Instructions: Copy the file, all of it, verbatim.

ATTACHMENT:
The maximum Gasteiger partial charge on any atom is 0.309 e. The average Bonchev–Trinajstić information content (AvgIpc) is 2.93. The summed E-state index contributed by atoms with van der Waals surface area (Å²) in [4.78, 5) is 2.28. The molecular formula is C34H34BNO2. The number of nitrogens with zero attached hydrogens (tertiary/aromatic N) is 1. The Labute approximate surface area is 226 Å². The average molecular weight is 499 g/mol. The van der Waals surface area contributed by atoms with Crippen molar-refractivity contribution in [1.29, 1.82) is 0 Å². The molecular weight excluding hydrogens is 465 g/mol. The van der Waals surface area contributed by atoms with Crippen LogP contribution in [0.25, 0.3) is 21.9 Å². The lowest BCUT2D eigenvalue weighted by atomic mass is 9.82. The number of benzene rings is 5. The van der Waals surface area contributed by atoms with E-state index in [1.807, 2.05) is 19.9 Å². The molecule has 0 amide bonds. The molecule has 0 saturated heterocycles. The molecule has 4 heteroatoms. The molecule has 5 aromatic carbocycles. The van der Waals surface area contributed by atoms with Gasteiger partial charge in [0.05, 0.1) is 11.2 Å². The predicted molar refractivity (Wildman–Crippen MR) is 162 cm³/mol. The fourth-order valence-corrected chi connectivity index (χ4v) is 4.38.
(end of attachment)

The maximum Gasteiger partial charge on any atom is 0.309 e. The average Bonchev–Trinajstić information content (AvgIpc) is 2.93. The summed E-state index contributed by atoms with van der Waals surface area (Å²) in [4.78, 5) is 2.28. The molecular formula is C34H34BNO2. The number of nitrogens with zero attached hydrogens (tertiary/aromatic N) is 1. The Labute approximate surface area is 226 Å². The average molecular weight is 499 g/mol. The van der Waals surface area contributed by atoms with Crippen molar-refractivity contribution in [1.29, 1.82) is 0 Å². The molecular weight excluding hydrogens is 465 g/mol. The van der Waals surface area contributed by atoms with Crippen LogP contribution in [0.25, 0.3) is 21.9 Å². The lowest BCUT2D eigenvalue weighted by atomic mass is 9.82. The number of benzene rings is 5. The van der Waals surface area contributed by atoms with E-state index in [1.807, 2.05) is 19.9 Å². The molecule has 0 amide bonds. The molecule has 0 saturated heterocycles. The molecule has 4 heteroatoms. The molecule has 5 aromatic carbocycles. The van der Waals surface area contributed by atoms with Gasteiger partial charge in [0.05, 0.1) is 11.2 Å². The predicted molar refractivity (Wildman–Crippen MR) is 162 cm³/mol. The fourth-order valence-corrected chi connectivity index (χ4v) is 4.38.